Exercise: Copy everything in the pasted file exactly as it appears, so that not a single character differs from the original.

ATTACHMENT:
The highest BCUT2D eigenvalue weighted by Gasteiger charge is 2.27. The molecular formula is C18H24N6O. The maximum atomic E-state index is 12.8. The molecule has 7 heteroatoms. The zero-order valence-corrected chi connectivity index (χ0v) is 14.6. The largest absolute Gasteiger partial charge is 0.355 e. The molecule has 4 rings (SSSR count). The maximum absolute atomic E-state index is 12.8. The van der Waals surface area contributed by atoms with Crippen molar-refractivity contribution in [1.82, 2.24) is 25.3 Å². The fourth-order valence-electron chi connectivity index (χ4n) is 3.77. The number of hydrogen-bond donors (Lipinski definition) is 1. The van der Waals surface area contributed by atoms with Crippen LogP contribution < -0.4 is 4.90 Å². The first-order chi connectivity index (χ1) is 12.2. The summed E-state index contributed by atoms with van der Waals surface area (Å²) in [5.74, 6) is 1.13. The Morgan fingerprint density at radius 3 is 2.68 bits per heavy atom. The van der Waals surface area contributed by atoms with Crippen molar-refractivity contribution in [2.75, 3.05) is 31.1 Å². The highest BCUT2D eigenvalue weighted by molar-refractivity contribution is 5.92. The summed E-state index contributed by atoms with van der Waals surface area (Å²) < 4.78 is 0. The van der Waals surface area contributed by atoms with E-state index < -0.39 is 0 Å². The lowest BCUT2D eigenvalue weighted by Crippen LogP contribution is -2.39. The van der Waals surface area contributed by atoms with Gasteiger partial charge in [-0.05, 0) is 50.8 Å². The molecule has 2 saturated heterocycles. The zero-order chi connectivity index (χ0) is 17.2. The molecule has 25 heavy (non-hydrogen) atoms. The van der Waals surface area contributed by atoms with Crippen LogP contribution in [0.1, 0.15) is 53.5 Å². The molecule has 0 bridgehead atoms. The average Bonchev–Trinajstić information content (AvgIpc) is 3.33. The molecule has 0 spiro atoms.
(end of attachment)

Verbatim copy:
The highest BCUT2D eigenvalue weighted by Gasteiger charge is 2.27. The molecular formula is C18H24N6O. The maximum atomic E-state index is 12.8. The molecule has 7 heteroatoms. The zero-order valence-corrected chi connectivity index (χ0v) is 14.6. The largest absolute Gasteiger partial charge is 0.355 e. The molecule has 4 rings (SSSR count). The maximum absolute atomic E-state index is 12.8. The van der Waals surface area contributed by atoms with Crippen molar-refractivity contribution in [1.82, 2.24) is 25.3 Å². The fourth-order valence-electron chi connectivity index (χ4n) is 3.77. The number of hydrogen-bond donors (Lipinski definition) is 1. The van der Waals surface area contributed by atoms with Crippen LogP contribution < -0.4 is 4.90 Å². The first-order chi connectivity index (χ1) is 12.2. The summed E-state index contributed by atoms with van der Waals surface area (Å²) in [5.74, 6) is 1.13. The Morgan fingerprint density at radius 3 is 2.68 bits per heavy atom. The van der Waals surface area contributed by atoms with Crippen molar-refractivity contribution in [2.75, 3.05) is 31.1 Å². The highest BCUT2D eigenvalue weighted by molar-refractivity contribution is 5.92. The summed E-state index contributed by atoms with van der Waals surface area (Å²) < 4.78 is 0. The van der Waals surface area contributed by atoms with E-state index < -0.39 is 0 Å². The lowest BCUT2D eigenvalue weighted by Crippen LogP contribution is -2.39. The van der Waals surface area contributed by atoms with Gasteiger partial charge in [-0.05, 0) is 50.8 Å². The molecule has 2 saturated heterocycles. The zero-order chi connectivity index (χ0) is 17.2. The molecule has 25 heavy (non-hydrogen) atoms. The van der Waals surface area contributed by atoms with Crippen LogP contribution in [0.1, 0.15) is 53.5 Å². The molecule has 0 bridgehead atoms. The average Bonchev–Trinajstić information content (AvgIpc) is 3.33. The molecule has 0 spiro atoms.